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A 61-year-old woman received backup ventricular pacing and atrioventricular (AV) node ablation for chronic atrial fibrillation with poor ventricular rate control. Following uneventful single-chamber pacemaker implantation (Sensia; Medtronic Inc, USA), AV node ablation was performed, which resulted in complete AV block with ventricular escape rates of 35 beats/min to 40 beats/min. A lower pacemaker rate was then programmed in VVI mode (95 beats/min lower heart rate) to prevent bradycardia, a potential trigger for torsades de pointes (1). During postprocedure monitoring, telemetry recordings showed multiple episodes of long pauses with no pacing output (Figure 1). The pacemaker pacing and sensing parameters, and lead and impedance, even with pacemaker pocket manipulation, were normal. Analysis of the tracing showed that the pauses between the intrinsic R wave and the paced beat were exactly 1200 ms. Also, the pauses between any two intrinsic R waves remained less than 1200 ms. There were no pauses following paced beats. These findings suggested that the hysteresis feature had been left on at a rate of 50 beats/min, which was confirmed. The patient had regained some degree of AV nodal conduction and her intrinsic R waves appeared intermittently at shorter cycle lengths than the lower rate interval, which triggered the hysteresis feature and caused the pauses. This feature was switched off and no pauses were documented subsequently.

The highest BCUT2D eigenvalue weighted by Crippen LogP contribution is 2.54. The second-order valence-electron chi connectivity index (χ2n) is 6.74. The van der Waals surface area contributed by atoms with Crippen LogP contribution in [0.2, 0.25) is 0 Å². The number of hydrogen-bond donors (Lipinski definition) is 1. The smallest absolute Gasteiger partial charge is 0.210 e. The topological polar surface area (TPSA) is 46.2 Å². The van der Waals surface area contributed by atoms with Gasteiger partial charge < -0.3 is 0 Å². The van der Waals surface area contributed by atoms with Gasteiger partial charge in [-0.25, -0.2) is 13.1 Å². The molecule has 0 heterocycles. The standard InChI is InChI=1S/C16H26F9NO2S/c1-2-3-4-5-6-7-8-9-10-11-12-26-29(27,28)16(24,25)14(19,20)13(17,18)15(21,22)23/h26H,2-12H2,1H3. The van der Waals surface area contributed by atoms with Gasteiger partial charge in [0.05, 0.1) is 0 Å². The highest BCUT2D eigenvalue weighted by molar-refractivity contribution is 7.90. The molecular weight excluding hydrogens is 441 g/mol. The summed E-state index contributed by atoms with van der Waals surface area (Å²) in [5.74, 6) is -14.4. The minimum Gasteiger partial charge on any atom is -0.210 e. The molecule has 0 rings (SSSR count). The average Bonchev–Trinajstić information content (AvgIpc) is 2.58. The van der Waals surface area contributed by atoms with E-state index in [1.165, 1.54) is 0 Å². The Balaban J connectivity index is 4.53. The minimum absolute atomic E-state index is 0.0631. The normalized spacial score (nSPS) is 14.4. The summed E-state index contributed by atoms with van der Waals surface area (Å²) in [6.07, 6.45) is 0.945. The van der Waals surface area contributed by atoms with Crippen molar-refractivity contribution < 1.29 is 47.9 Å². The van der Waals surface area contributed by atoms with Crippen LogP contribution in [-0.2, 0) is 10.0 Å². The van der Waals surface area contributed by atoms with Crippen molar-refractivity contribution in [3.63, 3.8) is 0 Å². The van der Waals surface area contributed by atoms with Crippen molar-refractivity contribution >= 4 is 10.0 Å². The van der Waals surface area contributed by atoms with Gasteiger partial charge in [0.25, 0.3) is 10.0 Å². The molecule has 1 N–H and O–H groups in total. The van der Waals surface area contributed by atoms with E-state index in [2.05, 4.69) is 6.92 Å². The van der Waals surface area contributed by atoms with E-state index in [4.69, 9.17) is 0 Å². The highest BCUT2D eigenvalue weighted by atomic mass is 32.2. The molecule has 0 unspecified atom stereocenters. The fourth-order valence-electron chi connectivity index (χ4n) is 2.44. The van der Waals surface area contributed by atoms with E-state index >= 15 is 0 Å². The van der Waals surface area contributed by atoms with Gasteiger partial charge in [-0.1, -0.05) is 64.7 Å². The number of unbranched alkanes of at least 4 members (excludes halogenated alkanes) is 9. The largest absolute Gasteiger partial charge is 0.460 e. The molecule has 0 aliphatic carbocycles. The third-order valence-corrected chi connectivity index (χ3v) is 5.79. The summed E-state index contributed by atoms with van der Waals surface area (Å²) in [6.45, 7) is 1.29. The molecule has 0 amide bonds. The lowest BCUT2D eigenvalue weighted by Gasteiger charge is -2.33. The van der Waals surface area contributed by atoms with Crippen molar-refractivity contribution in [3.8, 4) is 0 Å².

Hysteresis programmed on would not be a problem in a pacemaker-dependent patient with complete AV block and low ventricular escape rates. However, if AV nodal conduction recovers, as in the present patient, hysteresis could be the cause of cardiac pauses, a potential trigger for life-threatening torsades de pointes.